The Paris Climate Agreement was adopted in 2015 in order to slow global warming to well below 2°C (3.6°F) of the pre-industrial era rate [4]. Article 12 of this agreement calls for, among other things, education improvements and access to information about climate change. This includes university courses to provide future leaders and decision-makers with an awareness of the problem and the knowledge needed to address it. In addition, the transfer of scientific knowledge to society is to be regarded as a responsibility of the science. Accordingly, the higher education sector and university education have a crucial role to play in climate protection and the adaptation to the consequences of climate change.

The healthcare sector is a significant climate change contributor, responsible for annual greenhouse gas emissions averaging 4.4% of the total global emissions [5], and in some countries up to 10% [6]. Furthermore, several million tons of harmful and climate-damaging plastics are produced annually in (medical) research laboratories [7]. Plastics are so rich in emissions during their life cycle that they account for about 4.5% of total global greenhouse gas emissions [8]. Once they enter the environmental cycle, they do not decompose, which results in a negative impact on individuals, populations and biodiversity [9]. Current efforts to minimize emissions from the healthcare sector include the restructuring of supply chains and mobility in a climate-friendly manner, the establishment of a circular economy instead of disposable products and a switch to a sustainable energy management in healthcare facilities [10]. In order for future practicing and researching physicians to be able to meet the goal of a sustainable healthcare sector, they must be increasingly educated and sensitized on topics relating to climate change and environmental pollution, among others, through a target group-specific teaching content.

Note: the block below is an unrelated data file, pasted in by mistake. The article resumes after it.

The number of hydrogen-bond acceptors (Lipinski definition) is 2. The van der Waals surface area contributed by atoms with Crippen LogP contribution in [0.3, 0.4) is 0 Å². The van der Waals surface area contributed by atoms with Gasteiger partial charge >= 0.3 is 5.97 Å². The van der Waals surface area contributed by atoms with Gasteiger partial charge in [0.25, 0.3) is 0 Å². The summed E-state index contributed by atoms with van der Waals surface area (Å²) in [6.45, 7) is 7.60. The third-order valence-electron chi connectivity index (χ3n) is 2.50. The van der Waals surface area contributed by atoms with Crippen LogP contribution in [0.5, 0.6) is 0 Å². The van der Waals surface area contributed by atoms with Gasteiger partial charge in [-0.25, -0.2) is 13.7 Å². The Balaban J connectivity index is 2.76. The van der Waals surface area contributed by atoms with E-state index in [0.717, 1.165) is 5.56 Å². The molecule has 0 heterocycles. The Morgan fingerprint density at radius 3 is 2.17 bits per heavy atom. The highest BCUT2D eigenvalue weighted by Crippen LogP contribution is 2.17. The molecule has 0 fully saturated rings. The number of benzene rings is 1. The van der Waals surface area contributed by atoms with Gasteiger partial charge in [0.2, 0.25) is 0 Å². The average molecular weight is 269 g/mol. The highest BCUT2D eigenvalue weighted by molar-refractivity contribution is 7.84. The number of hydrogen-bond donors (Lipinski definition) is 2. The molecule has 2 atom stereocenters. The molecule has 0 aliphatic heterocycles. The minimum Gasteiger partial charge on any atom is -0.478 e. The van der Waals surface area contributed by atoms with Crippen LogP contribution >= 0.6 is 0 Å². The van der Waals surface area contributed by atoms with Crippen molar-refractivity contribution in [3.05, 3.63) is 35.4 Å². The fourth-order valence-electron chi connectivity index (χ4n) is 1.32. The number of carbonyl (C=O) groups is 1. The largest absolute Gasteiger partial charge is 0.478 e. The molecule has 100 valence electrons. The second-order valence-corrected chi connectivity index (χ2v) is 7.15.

In order to meet the need for integrating environmental and climate topics into the teaching, especially their inclusion in courses and curricula [11], various options are available for either embedding these topics into existing courses or creating entirely new courses. A wide variety of approaches are being implemented, from integrating environmental topics into a single event (“piggybacking”) or into an entire course (“mainstreaming”), to designing new modules (“specializing”) and new transdisciplinary courses (“connecting"). “Piggybacking” can be a time- and resource-efficient starting point for further development towards broad syllabi and interdisciplinary environmental education [12].

However, a recent study conducted in Heidelberg, Germany shows that students in their final year of study are aware of the effects of climate change, but are not sufficiently aware of their social communication and prevention responsibilities [13]. This gap between knowledge and action is a well-documented problem [14], [15], [16] and how to close this gap is a crucial question for the future.

Objective: The purpose of the present study was to study whether it is possible to change the environmental knowledge, awareness and behavior of students of molecular medicine of the Medical Faculty Ulm by implicitly educating them about medically relevant environmental topics as part of the seminar “Presentation and Moderation Techniques” that is required to obtain additive key qualifications. To this end, the content of the existing seminar was adapted without changing the original learning objectives for the course published for the students. The hidden curriculum approach was deliberately chosen as a method to bring about possible changes in the students’ attitude without having to restructure an existing course, which is both time-consuming and expensive.

2. Methods and implementation

2.1. Seminar description